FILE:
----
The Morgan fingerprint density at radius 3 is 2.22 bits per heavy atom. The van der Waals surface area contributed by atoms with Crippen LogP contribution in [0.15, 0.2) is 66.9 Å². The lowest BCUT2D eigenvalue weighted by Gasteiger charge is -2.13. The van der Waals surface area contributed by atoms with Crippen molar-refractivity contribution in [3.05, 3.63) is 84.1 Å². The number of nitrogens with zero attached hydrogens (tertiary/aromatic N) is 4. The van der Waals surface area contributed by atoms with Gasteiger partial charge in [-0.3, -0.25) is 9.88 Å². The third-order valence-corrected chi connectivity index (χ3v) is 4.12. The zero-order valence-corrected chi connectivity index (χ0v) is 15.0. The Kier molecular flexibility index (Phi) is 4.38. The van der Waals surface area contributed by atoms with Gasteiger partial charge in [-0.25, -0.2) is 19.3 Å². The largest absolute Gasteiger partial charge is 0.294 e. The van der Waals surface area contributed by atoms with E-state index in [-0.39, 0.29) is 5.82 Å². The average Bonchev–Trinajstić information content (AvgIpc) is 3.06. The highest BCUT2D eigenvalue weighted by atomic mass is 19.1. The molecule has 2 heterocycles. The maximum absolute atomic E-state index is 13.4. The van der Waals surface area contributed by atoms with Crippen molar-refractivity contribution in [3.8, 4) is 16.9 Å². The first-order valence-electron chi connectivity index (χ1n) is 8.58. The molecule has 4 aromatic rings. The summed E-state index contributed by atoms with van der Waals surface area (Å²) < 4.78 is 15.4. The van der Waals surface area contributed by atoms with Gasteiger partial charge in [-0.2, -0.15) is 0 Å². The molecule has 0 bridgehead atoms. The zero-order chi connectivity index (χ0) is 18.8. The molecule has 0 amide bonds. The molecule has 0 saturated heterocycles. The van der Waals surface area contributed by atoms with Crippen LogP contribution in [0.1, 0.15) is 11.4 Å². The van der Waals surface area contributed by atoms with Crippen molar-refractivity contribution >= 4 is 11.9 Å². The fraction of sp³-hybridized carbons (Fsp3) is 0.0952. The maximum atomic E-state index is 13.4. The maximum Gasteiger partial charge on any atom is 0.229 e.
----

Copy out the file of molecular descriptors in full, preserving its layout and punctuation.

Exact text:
The Morgan fingerprint density at radius 3 is 2.22 bits per heavy atom. The van der Waals surface area contributed by atoms with Crippen LogP contribution in [0.15, 0.2) is 66.9 Å². The lowest BCUT2D eigenvalue weighted by Gasteiger charge is -2.13. The van der Waals surface area contributed by atoms with Crippen molar-refractivity contribution in [3.05, 3.63) is 84.1 Å². The number of nitrogens with zero attached hydrogens (tertiary/aromatic N) is 4. The van der Waals surface area contributed by atoms with Gasteiger partial charge in [-0.3, -0.25) is 9.88 Å². The third-order valence-corrected chi connectivity index (χ3v) is 4.12. The zero-order valence-corrected chi connectivity index (χ0v) is 15.0. The Kier molecular flexibility index (Phi) is 4.38. The van der Waals surface area contributed by atoms with Gasteiger partial charge in [-0.25, -0.2) is 19.3 Å². The largest absolute Gasteiger partial charge is 0.294 e. The van der Waals surface area contributed by atoms with E-state index in [-0.39, 0.29) is 5.82 Å². The average Bonchev–Trinajstić information content (AvgIpc) is 3.06. The highest BCUT2D eigenvalue weighted by atomic mass is 19.1. The molecule has 2 heterocycles. The maximum absolute atomic E-state index is 13.4. The van der Waals surface area contributed by atoms with Crippen molar-refractivity contribution in [3.8, 4) is 16.9 Å². The first-order valence-electron chi connectivity index (χ1n) is 8.58. The molecule has 4 aromatic rings. The summed E-state index contributed by atoms with van der Waals surface area (Å²) < 4.78 is 15.4. The van der Waals surface area contributed by atoms with Gasteiger partial charge in [-0.2, -0.15) is 0 Å². The molecule has 0 bridgehead atoms. The zero-order chi connectivity index (χ0) is 18.8. The molecule has 0 amide bonds. The molecule has 0 saturated heterocycles. The van der Waals surface area contributed by atoms with Crippen LogP contribution in [0.1, 0.15) is 11.4 Å². The van der Waals surface area contributed by atoms with Crippen molar-refractivity contribution >= 4 is 11.9 Å². The fraction of sp³-hybridized carbons (Fsp3) is 0.0952. The maximum atomic E-state index is 13.4. The maximum Gasteiger partial charge on any atom is 0.229 e.